When times get tough, tough girls get rolling. At least that's what Pamela Ribon says. The author of Going in Circles (which she affectionately refers to as Eat, Cry, Shove) extols the virtues of roller derby, why it worked better than therapy when her marriage ended and what she learned along the way.
I didn't join a roller derby league in order to survive my divorce. Looking back, I don't know how I ever thought one had nothing to do with the other.

You know what roller derby is, right? The full-contact, super-fast, bump-and-bruise-filled passion that is currently the fastest-growing female sport in America? Maybe you've seen Ellen Page fly around the track in Drew Barrymore's Whip-It. These days, chances are you even know a roller girl or two. Or you are one. Perhaps you've witnessed a bout for yourself. If you haven't, do yourself a favor and find out where your closest league is, grab some friends and go. It just might change your life.

All you need to play the sport is a pair of quad-wheel roller skates (imagine the ones you had when you were a kid, but souped-up like Greased Lightning), elbow pads, wrist guards, kneepads, a mouth guard, a helmet...and everything you've got inside.

All your strength, all your courage. Roller derby is hard work. It truly takes blood, sweat and tears. Practices are long and sometimes involve seemingly endless drills consisting of squats, push-ups, jumps, sprints, stops and falls. Imagine a hardcore boot camp, except your drill sergeant is wearing fishnets and hot pants.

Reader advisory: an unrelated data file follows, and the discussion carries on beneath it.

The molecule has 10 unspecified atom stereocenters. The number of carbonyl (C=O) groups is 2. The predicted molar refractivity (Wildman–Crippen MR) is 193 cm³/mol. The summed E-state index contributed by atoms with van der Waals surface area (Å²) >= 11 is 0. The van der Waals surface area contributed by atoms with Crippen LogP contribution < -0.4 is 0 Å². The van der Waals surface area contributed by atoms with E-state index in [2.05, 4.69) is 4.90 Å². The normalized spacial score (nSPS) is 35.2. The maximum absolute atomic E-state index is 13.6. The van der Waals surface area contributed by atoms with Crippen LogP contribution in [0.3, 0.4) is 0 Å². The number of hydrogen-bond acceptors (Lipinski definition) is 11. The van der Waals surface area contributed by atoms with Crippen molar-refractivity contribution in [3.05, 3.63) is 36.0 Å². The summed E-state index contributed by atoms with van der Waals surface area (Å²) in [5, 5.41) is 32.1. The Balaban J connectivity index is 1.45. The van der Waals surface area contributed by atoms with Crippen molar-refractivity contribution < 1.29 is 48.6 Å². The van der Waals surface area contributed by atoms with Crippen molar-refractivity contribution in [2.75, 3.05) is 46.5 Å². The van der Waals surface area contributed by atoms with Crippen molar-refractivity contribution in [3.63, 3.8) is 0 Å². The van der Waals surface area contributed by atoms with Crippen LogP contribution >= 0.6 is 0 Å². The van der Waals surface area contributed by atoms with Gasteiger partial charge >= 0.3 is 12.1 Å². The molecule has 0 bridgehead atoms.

Ask any derby girl why she commits probably more than half of her daily schedule to this sport, and she will most likely tell you, "It's what I do instead of therapy."

When you're doing something that difficult, you don't have time to dwell on your problems. You can't afford 13 seconds of, "What am I going to do about my crappy job?" because in that time someone will either out-skate you or knock you to the ground. Imagine suddenly realizing two hours went by where you weren't worried about the things that keep you up at night—you hadn't thought about your life for even a second. You'd completely left behind the fog that normally consumes you. Two hours passed (some nights maybe even three or four or six), and now you're covered in sweat and your body craves only two things: a bath and a bed. If this sounds like heaven, you are really going to love roller derby.

This is a sport in which you play offense and defense at the same time. That means every 60 seconds you're in the middle of a new challenge, a new game, a new puzzle to solve. "Can I skate that hard, that far? Can I hit that angle, that girl? Can I jump this body? Can I play for this long?" You're constantly learning, and every triumph is followed by new amazing challenges. Roller derby is often better than therapy because no matter how competitive it gets, your biggest enemy, your constant obstacle—physically and mentally—is yourself.

That being said, often you'll find you're joining this league against the wishes of the people in your "normal life"—the nice, sensible, loving people who prefer your body in its unbruised form, who gently (or not so gently) remind you that you're the kind of woman who can't pass a coffee table without somehow running into it with your shins. They mean well, these people, but they can't understand. They don't know what you know. You've heard the wham-SMACK of skates in a jam, and you want in. You're not one of them—those well-intentioned, regular people. You are different.

What it means to be a teammate


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